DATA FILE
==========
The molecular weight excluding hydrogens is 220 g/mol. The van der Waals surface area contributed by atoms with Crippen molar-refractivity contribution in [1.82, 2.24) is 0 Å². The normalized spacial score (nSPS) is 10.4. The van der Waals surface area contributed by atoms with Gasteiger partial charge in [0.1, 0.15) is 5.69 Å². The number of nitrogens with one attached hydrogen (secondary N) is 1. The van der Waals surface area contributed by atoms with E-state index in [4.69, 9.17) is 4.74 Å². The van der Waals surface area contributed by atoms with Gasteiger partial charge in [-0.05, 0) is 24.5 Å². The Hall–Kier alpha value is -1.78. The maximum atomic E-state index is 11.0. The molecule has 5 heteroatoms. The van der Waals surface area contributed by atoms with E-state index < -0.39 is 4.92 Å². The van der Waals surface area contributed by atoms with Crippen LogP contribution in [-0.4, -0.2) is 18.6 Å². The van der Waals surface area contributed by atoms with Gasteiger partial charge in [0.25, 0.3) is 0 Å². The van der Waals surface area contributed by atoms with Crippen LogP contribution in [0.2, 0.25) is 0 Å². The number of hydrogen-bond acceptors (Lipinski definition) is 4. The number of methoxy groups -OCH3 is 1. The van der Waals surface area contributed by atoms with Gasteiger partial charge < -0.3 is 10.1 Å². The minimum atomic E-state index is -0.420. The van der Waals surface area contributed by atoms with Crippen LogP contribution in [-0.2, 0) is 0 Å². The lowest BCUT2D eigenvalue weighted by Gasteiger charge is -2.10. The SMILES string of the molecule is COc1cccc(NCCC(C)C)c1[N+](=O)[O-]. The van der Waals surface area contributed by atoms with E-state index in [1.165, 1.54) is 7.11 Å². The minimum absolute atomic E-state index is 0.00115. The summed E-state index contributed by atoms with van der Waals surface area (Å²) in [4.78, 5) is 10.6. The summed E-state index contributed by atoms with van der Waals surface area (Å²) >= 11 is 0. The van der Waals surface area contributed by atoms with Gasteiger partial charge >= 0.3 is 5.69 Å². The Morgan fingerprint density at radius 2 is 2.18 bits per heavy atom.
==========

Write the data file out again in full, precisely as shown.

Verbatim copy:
The molecular weight excluding hydrogens is 220 g/mol. The van der Waals surface area contributed by atoms with Crippen molar-refractivity contribution in [1.82, 2.24) is 0 Å². The normalized spacial score (nSPS) is 10.4. The van der Waals surface area contributed by atoms with Gasteiger partial charge in [0.1, 0.15) is 5.69 Å². The number of nitrogens with one attached hydrogen (secondary N) is 1. The van der Waals surface area contributed by atoms with E-state index in [4.69, 9.17) is 4.74 Å². The van der Waals surface area contributed by atoms with Gasteiger partial charge in [-0.05, 0) is 24.5 Å². The Hall–Kier alpha value is -1.78. The maximum atomic E-state index is 11.0. The molecule has 5 heteroatoms. The van der Waals surface area contributed by atoms with E-state index < -0.39 is 4.92 Å². The van der Waals surface area contributed by atoms with Crippen LogP contribution in [-0.4, -0.2) is 18.6 Å². The van der Waals surface area contributed by atoms with Gasteiger partial charge in [0.25, 0.3) is 0 Å². The van der Waals surface area contributed by atoms with Crippen LogP contribution in [0.2, 0.25) is 0 Å². The number of hydrogen-bond acceptors (Lipinski definition) is 4. The number of methoxy groups -OCH3 is 1. The van der Waals surface area contributed by atoms with Gasteiger partial charge < -0.3 is 10.1 Å². The minimum atomic E-state index is -0.420. The van der Waals surface area contributed by atoms with Crippen LogP contribution in [-0.2, 0) is 0 Å². The lowest BCUT2D eigenvalue weighted by Gasteiger charge is -2.10. The SMILES string of the molecule is COc1cccc(NCCC(C)C)c1[N+](=O)[O-]. The van der Waals surface area contributed by atoms with E-state index in [1.165, 1.54) is 7.11 Å². The minimum absolute atomic E-state index is 0.00115. The summed E-state index contributed by atoms with van der Waals surface area (Å²) in [4.78, 5) is 10.6. The summed E-state index contributed by atoms with van der Waals surface area (Å²) >= 11 is 0. The van der Waals surface area contributed by atoms with Gasteiger partial charge >= 0.3 is 5.69 Å². The Morgan fingerprint density at radius 2 is 2.18 bits per heavy atom.